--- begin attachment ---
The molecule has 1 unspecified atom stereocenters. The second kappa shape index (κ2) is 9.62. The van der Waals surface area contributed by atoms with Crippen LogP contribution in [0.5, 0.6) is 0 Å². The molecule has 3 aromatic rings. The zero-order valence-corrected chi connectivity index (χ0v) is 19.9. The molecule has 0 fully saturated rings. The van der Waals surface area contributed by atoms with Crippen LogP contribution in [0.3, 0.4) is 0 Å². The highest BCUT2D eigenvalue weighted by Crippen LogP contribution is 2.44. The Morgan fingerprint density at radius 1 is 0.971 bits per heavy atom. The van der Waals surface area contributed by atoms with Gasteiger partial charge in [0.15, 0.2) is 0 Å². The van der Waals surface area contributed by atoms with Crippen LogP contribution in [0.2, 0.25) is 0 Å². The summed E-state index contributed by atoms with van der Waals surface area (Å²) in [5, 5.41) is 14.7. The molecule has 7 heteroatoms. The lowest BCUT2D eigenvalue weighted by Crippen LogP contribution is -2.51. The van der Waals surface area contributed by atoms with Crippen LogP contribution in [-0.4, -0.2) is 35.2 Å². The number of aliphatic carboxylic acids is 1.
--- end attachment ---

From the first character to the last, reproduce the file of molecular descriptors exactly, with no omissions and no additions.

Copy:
The molecule has 1 unspecified atom stereocenters. The second kappa shape index (κ2) is 9.62. The van der Waals surface area contributed by atoms with Crippen LogP contribution in [0.5, 0.6) is 0 Å². The molecule has 3 aromatic rings. The zero-order valence-corrected chi connectivity index (χ0v) is 19.9. The molecule has 0 fully saturated rings. The van der Waals surface area contributed by atoms with Crippen LogP contribution in [0.3, 0.4) is 0 Å². The highest BCUT2D eigenvalue weighted by Crippen LogP contribution is 2.44. The Morgan fingerprint density at radius 1 is 0.971 bits per heavy atom. The van der Waals surface area contributed by atoms with Gasteiger partial charge in [0.15, 0.2) is 0 Å². The van der Waals surface area contributed by atoms with Crippen LogP contribution in [0.2, 0.25) is 0 Å². The summed E-state index contributed by atoms with van der Waals surface area (Å²) in [5, 5.41) is 14.7. The molecule has 7 heteroatoms. The lowest BCUT2D eigenvalue weighted by Crippen LogP contribution is -2.51. The van der Waals surface area contributed by atoms with Crippen LogP contribution in [-0.4, -0.2) is 35.2 Å². The number of aliphatic carboxylic acids is 1.